Liverpool reject Owen as owner Henry admits errors after 'difficult two years'


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The Independent Online

Brendan Rodgers, the Liverpool manager, has decided against approaching Michael Owen about a return to Anfield, despite the club's desperate need of striking reinforcements.

The prospect of a free agent being brought in has not been excluded, though a return now for Owen would be dependent on the club receiving a highly incentivised pay-as-you-play proposal which would limit their exposure if fitness problems rendered him unable to play. Liverpool, who as of yesterday afternoon had not had contact from Owen, would be unlikely to match the imaginative £10-15,000 a week deal Manchester United struck with the 32-year-old.

Though Owen is looking for a club commutable from his North Wales home and still holds Liverpool in huge affection, the £30,000-a-week, two-year offer from Stoke City looks far more likely.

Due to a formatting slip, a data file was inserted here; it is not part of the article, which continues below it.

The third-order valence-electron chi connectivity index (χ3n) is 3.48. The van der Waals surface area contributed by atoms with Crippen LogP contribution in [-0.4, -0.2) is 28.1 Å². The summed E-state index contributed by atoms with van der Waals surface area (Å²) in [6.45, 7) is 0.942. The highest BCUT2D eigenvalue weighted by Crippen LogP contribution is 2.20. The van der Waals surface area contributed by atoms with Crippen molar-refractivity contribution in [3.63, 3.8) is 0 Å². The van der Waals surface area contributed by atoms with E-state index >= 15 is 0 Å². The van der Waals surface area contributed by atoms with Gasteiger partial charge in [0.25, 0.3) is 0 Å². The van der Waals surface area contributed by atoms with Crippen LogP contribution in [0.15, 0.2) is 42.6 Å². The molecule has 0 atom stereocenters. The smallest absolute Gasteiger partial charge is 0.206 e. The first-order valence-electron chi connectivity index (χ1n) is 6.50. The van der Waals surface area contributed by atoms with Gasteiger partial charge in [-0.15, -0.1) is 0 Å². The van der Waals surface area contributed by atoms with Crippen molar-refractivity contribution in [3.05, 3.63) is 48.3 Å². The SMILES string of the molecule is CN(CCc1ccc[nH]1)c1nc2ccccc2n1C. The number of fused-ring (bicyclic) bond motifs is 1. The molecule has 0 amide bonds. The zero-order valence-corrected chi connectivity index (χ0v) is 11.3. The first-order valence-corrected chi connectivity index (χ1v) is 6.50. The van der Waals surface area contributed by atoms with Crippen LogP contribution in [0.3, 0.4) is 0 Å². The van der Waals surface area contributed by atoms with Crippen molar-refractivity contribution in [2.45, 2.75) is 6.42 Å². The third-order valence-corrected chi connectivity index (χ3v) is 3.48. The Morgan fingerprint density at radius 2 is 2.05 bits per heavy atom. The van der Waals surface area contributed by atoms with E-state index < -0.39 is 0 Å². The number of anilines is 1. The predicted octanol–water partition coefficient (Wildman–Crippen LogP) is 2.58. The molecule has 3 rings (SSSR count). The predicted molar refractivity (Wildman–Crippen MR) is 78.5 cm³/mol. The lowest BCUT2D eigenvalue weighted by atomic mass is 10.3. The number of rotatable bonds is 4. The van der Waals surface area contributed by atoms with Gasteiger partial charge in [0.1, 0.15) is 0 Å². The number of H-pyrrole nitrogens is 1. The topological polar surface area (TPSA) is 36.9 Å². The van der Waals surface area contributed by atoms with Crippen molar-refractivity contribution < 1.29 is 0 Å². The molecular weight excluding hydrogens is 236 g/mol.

Rodgers conclusions on Owen were reached as Liverpool's principal owner, John W Henry, yesterday took the highly unusual step of publishing an open letter, defending the transfer market activity which saw the manager denied Fulham's Clint Dempsey as the replacement he had expected when sending Andy Carroll out on loan to West Ham.

Henry admitted there had been mistakes during Fenway Sports Group's "difficult" two years of ownership, accepting they have overspent on inflated transfer fees and unrealistic wages. "[This] will not happen overnight. It has been a difficult first two years of ownership," Henry said.

The spending splurge of the Kenny Dalglish era – when the £50m received for Fernando Torres provided a reason for paying a premium price for Carroll – prompted an opposite reaction last Friday when Fulham were asking £7m for Dempsey. Henry did not reveal who in the Liverpool hierarchy decided that such a price was too high, though he did hint at FSG's aversion to signing older players. "Our ambitions do not lie in cementing a mid-table place with expensive, short-term quick fixes that will only contribute for a couple of years," he said. Henry was unable to absolve the owners or the club of the decision not to attach a caveat to discussions with West Ham, which would have prevented Carroll leaving if no replacement for him came in last week.